A conservation easement can be a useful tool to accomplish a variety of landowner objectives. One of the primary reasons owners place an easement on their property is to receive a direct cash payment, often in combination with state tax credits and a federal tax deduction. The benefit to the owner is they retain ownership and use of their entire parcel and “sell” some or all of their ability to develop the land. The public benefits because the limited development translates into scenic vistas and reduced interruption to open landscapes.
Properties encumbered by conservation easements sometimes experience a longer sales effort and attract a smaller pool of buyers. Recent sales of properties encumbered by conservation easements suggest this trend to be slowing as conserved properties are becoming more commonplace. The encumbrance on the property results in a diminution of value which can also benefit the landowner by lowering the value of the estate.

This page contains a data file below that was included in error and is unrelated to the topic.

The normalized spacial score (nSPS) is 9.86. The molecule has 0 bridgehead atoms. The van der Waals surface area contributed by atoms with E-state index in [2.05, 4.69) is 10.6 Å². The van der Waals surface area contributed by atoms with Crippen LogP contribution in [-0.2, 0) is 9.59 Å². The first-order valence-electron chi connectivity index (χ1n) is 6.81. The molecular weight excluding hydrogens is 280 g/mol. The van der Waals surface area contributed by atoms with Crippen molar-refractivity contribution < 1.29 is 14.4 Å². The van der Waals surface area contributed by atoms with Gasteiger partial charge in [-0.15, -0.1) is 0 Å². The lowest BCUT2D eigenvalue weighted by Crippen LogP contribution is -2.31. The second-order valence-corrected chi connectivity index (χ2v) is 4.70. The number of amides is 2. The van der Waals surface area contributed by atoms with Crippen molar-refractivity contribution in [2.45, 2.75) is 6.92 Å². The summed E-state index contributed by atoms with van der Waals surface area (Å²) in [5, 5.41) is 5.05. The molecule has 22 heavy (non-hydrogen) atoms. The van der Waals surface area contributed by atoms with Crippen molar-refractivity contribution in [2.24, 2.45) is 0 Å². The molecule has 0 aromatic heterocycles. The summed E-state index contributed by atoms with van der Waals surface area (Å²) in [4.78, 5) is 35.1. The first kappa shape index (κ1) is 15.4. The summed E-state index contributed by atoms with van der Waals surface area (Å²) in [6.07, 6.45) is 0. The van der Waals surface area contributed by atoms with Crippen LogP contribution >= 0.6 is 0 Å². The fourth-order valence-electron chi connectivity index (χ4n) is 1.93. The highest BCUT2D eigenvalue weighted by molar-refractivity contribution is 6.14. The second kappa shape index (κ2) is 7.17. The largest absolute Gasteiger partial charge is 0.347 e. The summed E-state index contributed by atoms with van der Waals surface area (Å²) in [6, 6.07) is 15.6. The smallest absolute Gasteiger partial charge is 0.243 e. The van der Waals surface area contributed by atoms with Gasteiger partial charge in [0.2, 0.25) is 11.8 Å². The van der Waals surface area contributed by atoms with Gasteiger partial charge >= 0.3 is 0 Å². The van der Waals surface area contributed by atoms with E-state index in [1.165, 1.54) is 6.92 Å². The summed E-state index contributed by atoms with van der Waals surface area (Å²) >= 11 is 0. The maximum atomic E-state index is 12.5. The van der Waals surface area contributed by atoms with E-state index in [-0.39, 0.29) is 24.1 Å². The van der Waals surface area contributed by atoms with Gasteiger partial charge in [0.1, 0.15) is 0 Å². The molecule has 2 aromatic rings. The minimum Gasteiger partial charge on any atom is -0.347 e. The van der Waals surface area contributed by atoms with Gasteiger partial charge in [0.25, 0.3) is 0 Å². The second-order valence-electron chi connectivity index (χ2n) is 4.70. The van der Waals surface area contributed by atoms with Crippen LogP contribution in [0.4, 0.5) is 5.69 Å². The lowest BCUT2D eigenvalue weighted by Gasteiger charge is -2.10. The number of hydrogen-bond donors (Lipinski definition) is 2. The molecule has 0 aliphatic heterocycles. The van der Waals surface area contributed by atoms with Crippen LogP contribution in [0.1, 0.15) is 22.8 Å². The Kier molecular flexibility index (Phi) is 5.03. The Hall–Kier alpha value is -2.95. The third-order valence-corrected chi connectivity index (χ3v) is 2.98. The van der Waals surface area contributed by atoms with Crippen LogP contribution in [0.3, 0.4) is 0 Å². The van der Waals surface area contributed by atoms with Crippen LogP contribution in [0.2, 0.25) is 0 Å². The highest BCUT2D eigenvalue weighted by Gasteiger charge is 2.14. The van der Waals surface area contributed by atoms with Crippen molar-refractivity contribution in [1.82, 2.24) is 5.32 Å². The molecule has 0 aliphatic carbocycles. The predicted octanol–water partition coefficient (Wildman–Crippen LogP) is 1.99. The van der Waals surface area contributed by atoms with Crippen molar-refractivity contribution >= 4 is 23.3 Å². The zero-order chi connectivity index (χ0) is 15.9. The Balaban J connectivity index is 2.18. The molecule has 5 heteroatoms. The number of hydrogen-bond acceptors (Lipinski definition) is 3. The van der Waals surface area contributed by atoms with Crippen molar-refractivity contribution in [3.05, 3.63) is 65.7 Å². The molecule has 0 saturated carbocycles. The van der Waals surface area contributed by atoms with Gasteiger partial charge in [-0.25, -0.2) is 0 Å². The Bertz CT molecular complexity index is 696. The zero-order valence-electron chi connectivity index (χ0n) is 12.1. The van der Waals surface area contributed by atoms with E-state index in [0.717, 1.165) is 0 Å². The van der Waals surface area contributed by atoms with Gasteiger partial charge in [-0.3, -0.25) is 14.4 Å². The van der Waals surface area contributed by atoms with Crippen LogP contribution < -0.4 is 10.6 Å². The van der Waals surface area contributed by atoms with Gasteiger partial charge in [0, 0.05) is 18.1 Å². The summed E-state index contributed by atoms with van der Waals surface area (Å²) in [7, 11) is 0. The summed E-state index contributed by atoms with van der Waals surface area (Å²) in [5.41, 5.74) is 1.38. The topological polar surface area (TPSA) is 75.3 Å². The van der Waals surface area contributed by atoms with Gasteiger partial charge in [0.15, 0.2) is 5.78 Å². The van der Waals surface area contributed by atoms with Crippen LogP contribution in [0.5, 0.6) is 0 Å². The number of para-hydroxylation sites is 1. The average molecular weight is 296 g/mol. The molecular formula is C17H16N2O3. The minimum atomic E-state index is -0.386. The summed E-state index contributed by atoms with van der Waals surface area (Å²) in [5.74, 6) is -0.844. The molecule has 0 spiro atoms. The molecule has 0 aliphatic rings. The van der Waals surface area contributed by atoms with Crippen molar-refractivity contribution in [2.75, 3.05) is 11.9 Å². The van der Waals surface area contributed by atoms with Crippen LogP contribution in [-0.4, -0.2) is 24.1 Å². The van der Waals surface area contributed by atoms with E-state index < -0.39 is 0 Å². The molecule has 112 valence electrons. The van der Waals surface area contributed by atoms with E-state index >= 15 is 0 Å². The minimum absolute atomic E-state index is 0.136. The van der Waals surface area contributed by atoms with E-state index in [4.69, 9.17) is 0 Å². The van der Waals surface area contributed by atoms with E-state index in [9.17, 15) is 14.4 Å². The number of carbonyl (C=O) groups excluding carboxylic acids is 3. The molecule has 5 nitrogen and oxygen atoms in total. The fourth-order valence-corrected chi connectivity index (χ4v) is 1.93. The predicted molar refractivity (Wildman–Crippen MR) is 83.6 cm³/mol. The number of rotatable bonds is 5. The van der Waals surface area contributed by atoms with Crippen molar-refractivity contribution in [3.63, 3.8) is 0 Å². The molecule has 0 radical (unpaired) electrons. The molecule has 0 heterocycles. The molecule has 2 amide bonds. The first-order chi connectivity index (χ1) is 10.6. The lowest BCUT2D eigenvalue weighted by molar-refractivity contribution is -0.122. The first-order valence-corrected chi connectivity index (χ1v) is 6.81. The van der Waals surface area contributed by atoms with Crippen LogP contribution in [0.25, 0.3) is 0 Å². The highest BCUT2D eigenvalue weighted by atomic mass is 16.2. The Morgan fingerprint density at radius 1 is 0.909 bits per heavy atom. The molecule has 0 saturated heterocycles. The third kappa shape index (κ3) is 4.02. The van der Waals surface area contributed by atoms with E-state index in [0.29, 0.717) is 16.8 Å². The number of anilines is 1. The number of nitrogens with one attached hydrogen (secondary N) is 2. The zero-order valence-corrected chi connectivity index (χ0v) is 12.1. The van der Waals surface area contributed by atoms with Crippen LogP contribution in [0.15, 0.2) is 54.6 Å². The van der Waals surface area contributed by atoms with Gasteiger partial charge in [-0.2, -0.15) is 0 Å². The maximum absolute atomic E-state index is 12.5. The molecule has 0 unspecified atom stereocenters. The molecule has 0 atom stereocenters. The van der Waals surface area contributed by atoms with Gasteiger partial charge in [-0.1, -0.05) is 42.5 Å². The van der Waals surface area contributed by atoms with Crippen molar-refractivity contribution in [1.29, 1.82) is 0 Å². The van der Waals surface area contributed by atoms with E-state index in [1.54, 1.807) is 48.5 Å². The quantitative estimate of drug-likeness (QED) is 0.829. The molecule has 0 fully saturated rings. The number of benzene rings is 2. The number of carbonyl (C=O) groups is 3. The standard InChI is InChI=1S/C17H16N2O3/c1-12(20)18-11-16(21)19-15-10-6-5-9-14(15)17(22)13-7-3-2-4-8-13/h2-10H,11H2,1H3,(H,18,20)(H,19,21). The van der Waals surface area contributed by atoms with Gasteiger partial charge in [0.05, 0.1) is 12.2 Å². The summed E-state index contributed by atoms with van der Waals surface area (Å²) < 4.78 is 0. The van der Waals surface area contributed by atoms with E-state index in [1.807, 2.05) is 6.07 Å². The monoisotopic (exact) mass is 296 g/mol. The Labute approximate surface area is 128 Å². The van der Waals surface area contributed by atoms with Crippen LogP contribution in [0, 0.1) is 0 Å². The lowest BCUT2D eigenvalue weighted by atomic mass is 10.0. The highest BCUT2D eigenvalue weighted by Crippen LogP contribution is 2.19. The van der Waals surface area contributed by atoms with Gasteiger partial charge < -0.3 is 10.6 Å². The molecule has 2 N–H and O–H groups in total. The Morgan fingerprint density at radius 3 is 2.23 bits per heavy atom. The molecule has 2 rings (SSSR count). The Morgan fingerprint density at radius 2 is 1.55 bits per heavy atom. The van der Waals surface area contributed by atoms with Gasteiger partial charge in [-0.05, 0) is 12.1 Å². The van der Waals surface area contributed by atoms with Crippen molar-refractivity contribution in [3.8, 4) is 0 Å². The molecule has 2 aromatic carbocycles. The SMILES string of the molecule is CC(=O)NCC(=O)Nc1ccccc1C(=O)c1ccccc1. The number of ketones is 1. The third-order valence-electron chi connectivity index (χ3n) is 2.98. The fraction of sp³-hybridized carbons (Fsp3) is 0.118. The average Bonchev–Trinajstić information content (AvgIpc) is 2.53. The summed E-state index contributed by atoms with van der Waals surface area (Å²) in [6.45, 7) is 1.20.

There are several organizations that are qualified to hold conservation easements and each trust is as unique and distinct as each conservation easement. Time and money spent on the front end discussing how to best fit a conservation easement to your land, your income and your future plans will be well spent.